Near Newark in New Castle County, Delaware — The American Northeast (Mid-Atlantic)
Historic Iron Ore Mining
What is iron ore?
Iron is a silvery-white, solid metal, though when found in Pencader Hundred, it commonly appears as a brown, and sometimes nearly black oxide of iron. Its chemical symbol Fe, is derived from ferrum, the Latin word for iron. By volume, iron is the most abundant element, making up 34.6% of the earth.
In Pencader Hundred, a medium to low grade of iron ore was mined from open pits on Iron Hill and Chestnut Hill.
How was it made into iron?
To refine iron ore it is necessary to separate the physical and chemical impurities in the ore. Iron oxide is the main component of iron ore. By burning charcoal fuel, carbon monoxide gas is formed from the charcoal and iron oxide, which can react further to form carbon dioxide. When the carbon dioxide is released, iron (with some remaining impurities) is the result. Various processes were used to create iron: a simple forge, a bloomery forge or a blast furnace. Traditionally, four tons of ore can produce one ton of iron.
1 Open Pit
In the early 1700s, iron ore was mined by hand from areas in the Pencader Hundred such as Iron Hill and Chestnut Hill. The ore was dug out of a pit and then transported to a forge, where impurities were extracted, leaving the raw iron.
2 Making Charcoal
Because fire created from wood alone is not hot enough to melt the iron from the ore, charcoal was used as a fuel. Charcoal is partly burned wood produced by a smoldering process over a period of two weeks. Wood is stacked in a mound and covered, usually with turf to control the air supply and ensure that the wood does not catch fire. The numerous chestnut trees in Pencader Hundred were excellent sources of charcoal. Most of the region's charcoal was created by "colliers" who moved about the country making use of resources where available.
3 Forging Ahead
Iron processing in Pencader Hundred employed a simple forge that would resemble a backyard barbecue of today. The iron was heated and hammered by a smith to remove most of the impurities. Repeated heating and hammering resulted in a workable product. This method was time consuming and labor intensive.
The ore mined from Pencader Hundred was later processed in a bloomery forge followed by a blast furnace as the technology advanced. A bloomery forge existed along the Christina River. A substantial blast furnace was opened at Principio near the Chesapeake Bay outside of North East, Maryland. The Principio furnace had ready access to oyster shells, which acted as a flux to carry off impurities. The advance in technology eliminated the need to alternate heating with hammering to pound out impurities, making this a more efficient method of production.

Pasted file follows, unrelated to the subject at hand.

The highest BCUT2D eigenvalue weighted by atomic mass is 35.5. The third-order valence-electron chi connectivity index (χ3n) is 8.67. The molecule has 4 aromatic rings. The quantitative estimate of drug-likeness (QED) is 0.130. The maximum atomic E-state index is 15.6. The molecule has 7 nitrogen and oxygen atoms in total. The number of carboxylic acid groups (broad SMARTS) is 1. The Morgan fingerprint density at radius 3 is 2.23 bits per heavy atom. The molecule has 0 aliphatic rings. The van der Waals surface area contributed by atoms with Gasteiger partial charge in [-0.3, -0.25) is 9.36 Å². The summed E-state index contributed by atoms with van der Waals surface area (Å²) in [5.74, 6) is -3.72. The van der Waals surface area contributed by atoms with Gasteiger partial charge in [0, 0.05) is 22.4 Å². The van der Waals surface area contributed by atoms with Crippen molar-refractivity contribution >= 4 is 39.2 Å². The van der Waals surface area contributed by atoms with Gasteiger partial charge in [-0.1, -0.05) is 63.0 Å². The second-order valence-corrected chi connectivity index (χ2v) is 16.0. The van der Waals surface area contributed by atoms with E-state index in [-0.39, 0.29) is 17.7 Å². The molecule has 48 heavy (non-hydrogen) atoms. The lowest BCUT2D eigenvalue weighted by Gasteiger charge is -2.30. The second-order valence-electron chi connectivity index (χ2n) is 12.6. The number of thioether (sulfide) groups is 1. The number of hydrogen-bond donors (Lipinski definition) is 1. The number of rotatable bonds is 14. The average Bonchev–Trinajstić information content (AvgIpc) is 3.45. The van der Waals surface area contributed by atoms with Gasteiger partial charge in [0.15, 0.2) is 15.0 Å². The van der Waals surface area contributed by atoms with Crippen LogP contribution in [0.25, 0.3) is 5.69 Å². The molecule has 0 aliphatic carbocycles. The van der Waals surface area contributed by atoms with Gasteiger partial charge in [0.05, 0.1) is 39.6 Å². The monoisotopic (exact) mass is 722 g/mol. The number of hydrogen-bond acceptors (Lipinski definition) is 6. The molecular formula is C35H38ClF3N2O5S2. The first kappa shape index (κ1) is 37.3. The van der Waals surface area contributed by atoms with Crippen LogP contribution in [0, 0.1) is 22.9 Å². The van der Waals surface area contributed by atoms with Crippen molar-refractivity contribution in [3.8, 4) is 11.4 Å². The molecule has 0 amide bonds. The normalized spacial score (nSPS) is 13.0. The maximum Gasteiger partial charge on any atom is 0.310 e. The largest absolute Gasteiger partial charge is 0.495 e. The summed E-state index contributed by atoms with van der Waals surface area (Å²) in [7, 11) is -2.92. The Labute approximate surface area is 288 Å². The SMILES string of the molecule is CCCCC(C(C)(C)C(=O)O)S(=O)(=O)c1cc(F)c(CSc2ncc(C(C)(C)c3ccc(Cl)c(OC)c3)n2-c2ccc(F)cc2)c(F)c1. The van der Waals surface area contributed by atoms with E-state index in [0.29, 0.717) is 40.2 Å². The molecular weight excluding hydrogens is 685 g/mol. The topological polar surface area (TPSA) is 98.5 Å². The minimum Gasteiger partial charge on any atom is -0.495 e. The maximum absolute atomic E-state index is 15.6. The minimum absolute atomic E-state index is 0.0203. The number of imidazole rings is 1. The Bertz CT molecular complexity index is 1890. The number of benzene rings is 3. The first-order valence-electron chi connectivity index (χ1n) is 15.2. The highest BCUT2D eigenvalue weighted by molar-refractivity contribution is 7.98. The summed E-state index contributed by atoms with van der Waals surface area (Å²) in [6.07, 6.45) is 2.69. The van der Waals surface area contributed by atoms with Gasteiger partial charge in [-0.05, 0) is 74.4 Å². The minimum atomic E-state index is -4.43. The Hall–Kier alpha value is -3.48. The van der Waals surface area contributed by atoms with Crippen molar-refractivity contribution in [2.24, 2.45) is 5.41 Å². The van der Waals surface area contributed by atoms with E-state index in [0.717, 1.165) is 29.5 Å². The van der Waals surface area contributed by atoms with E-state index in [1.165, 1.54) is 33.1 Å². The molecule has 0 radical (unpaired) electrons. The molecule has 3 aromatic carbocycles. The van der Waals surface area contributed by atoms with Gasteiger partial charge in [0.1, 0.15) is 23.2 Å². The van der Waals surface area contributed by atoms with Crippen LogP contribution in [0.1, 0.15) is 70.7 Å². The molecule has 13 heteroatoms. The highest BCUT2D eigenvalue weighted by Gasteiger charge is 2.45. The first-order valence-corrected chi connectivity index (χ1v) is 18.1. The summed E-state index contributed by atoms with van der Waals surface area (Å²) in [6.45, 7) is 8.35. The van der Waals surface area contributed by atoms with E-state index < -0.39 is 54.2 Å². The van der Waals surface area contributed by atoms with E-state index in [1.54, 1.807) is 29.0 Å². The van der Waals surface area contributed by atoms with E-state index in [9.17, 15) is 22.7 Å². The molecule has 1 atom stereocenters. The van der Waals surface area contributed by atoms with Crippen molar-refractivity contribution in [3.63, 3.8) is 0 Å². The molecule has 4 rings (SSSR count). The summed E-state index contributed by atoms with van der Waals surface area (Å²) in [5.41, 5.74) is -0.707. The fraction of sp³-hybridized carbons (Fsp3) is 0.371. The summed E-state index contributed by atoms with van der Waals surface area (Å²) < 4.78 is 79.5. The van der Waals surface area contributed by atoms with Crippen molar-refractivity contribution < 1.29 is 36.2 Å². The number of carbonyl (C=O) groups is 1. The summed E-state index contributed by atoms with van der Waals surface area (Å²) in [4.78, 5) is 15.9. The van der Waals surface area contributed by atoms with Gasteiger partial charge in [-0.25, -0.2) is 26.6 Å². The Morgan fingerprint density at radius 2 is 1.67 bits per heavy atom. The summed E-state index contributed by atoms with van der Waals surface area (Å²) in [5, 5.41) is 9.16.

4 The Final Product
The final product was known as "Pig Iron". This iron was heated and then formed by hammering, rolling or casting into items such as weapons, pots, nails, etc.
Why did mining happen here?
The Great Northern War (1700-1721) between Sweden and Russia created a critical need for iron ore throughout Europe. England, a major importer of highly regarded Swedish iron was forced to look at its American colonies for its iron needs. As iron exports from Sweden slowed, the beginning of the English colonial iron industry can be traced to the creation of iron works on the Rappahannock River in Virginia in 1713. Iron quickly became a principal component of the early colonial economy.
The iron industry was the basis for the wealth of the nation's early leadership and the foundation of the new United States. George Washington's family involvement in local iron mining provided some of the wealth to pursue other significant and profitable ventures.
In Pencader Hundred, iron ore was first extracted from open pits on Iron Hill by Sir William Keith, Lt. Governor of Pennsylvania's Three Lower Counties (Delaware) starting in the early 1700s. Pencader Hundred was principally the home of mining operations. Most of the ore taken from the pits of Iron Hill and Chestnut Hill was transferred to operations out of the area for refining into iron. Most of the refined iron was shipped for export from the nearby Chesapeake Bay. Beginning with small batch operations the iron industry evolved into larger continuous processes involving natural energy sources and then to man-made steam. As technology advanced, a unique process combining flux and charcoal provided a better quality of iron.
In 1723 John England arrived in America and began operating the Principio Furnace in Cecil County, MD. The Principio venture was a very successful operation due in part to a corporate structure resembling one of a modern-day company. Among its board of directors were members of George Washington's family.